Catholics think consensus through history is important because we look at doctrine incarnationally. God preserves His Church, His Body. The Church is the living embodiment of God’s truth, in the apostolic doctrine, passed down. We are not determining truth by a “head count,” yet we think that whatever is true will be seen to have achieved a consensus among Christians throughout history (what we Catholics call the sensus fidelium), precisely because God so ordained it and preserved His truth.
It is similar to what I have called in other apologetic contexts, the “reverse pragmatic argument”: something is not true because it works, but it works because it is true. So the Catholic believes in faith that the true doctrines will be adopted by the majority of Christians. They don’t believe in the doctrines merely because of numbers. In other words, history means something. It means much more than just the Protestant “advise and consent.”
Genesis 18:19 (NIV) For I have chosen him, so that he will direct his children and his household after him to keep the way of the Lord by doing what is right and just, . . .
Grammatically and linguistically, “Children” and “household” are distinct, however, conceptually or logically, I think this shows that the two are present together, and not incompatible at all.
The Hebrew bayith (Strong’s word #1004) indeed has a wide range of application, akin to adelphos (lit., “brother”), which is key to the disputes over Mary’s perpetual virginity. So we must look at context and consult lexicons and commentaries. Gesenius’ Hebrew-Chaldee Lexicon to the Old Testament, p. 116, section 8 for this word, states that the word bayith in Gen 18:19 means:
those sprung from any family, descendants, offspring, progeny.
I don’t see any bias against children or infants in that definition. It’s not airtight, but on the other hand, to exclude children from it strikes me as arbitrary and unfounded. Children were already part of the covenant. The New Bible Dictionary (ed. J. D. Douglas, Grand Rapids, Michigan: Eerdmans, 1962), in its article on “Covenant” (pp. 264-265) makes this clear:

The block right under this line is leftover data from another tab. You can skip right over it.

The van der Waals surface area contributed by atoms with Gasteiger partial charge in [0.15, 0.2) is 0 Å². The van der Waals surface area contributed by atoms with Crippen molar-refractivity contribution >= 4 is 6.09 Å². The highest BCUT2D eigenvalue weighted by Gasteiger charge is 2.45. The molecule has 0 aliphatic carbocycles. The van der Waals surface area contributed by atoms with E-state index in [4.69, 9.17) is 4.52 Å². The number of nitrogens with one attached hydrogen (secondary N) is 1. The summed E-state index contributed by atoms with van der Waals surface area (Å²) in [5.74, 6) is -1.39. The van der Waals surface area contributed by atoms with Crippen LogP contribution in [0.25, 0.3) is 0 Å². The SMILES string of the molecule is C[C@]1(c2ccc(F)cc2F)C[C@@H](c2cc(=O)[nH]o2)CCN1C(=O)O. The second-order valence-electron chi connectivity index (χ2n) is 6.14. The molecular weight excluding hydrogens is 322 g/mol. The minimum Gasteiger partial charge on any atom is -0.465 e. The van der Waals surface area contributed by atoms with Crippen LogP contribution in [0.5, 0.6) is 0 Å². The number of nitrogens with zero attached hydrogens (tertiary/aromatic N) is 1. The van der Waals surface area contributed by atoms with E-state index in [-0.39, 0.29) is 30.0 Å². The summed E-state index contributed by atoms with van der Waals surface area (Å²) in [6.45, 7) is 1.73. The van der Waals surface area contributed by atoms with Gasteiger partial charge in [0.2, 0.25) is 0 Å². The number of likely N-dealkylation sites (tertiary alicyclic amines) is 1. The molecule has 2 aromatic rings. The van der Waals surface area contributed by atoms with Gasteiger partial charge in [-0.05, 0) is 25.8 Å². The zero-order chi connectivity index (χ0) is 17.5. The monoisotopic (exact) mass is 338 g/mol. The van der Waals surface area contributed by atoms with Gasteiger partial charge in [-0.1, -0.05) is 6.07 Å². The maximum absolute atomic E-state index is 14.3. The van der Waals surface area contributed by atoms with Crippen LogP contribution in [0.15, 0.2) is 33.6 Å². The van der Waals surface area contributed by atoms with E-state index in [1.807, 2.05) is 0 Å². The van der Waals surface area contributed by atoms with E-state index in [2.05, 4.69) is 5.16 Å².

[the Noahic covenant: Gen 9:9-17] is universal in its scope; it embraces not only Noah but his seed after him and every living creature. The scope demonstrates that the grace bestowed is not dependent upon intelligent understanding or favourable response on the part of the beneficiaries.
As for the Abrahamic covenant:
The sign of the covenant is circumcision . . . seal of the covenant in the highest reaches of its spirituality; it is even called the covenant (Gen 17:10). Circumcision signifies the purification (cf. Ex 6:12,30, Lv 19:23, 26:41, Dt 10:16, 30:6, Jer 4:4, 6:10, 9:25) indispensable to that communion with God which is the central blessing of the covenant (Gen 17:7).
St. Paul makes the analogy of circumcision as the seal of the Old Covenant and entrance into the House of Israel to baptism as the new seal, and entrance into the New Covenant and the Church (Col 2:9-14; 3:1-4,17 – “God’s chosen people” – NIV). To my mind, children (including infants) are definitely in view in all these passages and concepts. As a purely linguistic matter, I hope God could say of me:
Dave will direct his children and his household after him to keep the way of the Lord by doing what is right and just, . . .
The thrust of the passage is towards the future. My own household includes four children: the youngest now being 11 months old. And who says this “directing” is all verbal and conceptual in the first place? I submit that even a newborn is already being directed in the ways of God, by example. One loves a baby (as opposed to abusing or neglecting it), and this might be seen as a form of “directing.”
Furthermore, we find the following passage (NIV):
. . . Abraham took his son Ishmael and all those born in his household . . . . and circumcised them . . . every male in Abraham’s household, including those born in his household or bought from a foreigner, was circumcised with him. (Gen 17:23,27)
Are we to somehow conclude that those “born in a household” are not part of that household (and of the covenant)? No. And in the accounts of baptisms of households in Acts, the application is clearly to a family (possibly nuclear but probably extended, in accordance with ancient Jewish culture). Thus the meaning is clear in context: Cornelius’ household is baptized (Acts 10:24,47-48). This included “friends” as well as “relatives.” I see no reason to exclude a priori, infants or children. Likewise, with Lydia (Acts 16:15). It’s fine and dandy to note a wider application of the notion “household” but that doesn’t prove that the wider scope prevails in every instance. Only context and cross-referencing can determine the interpretation of a given passage.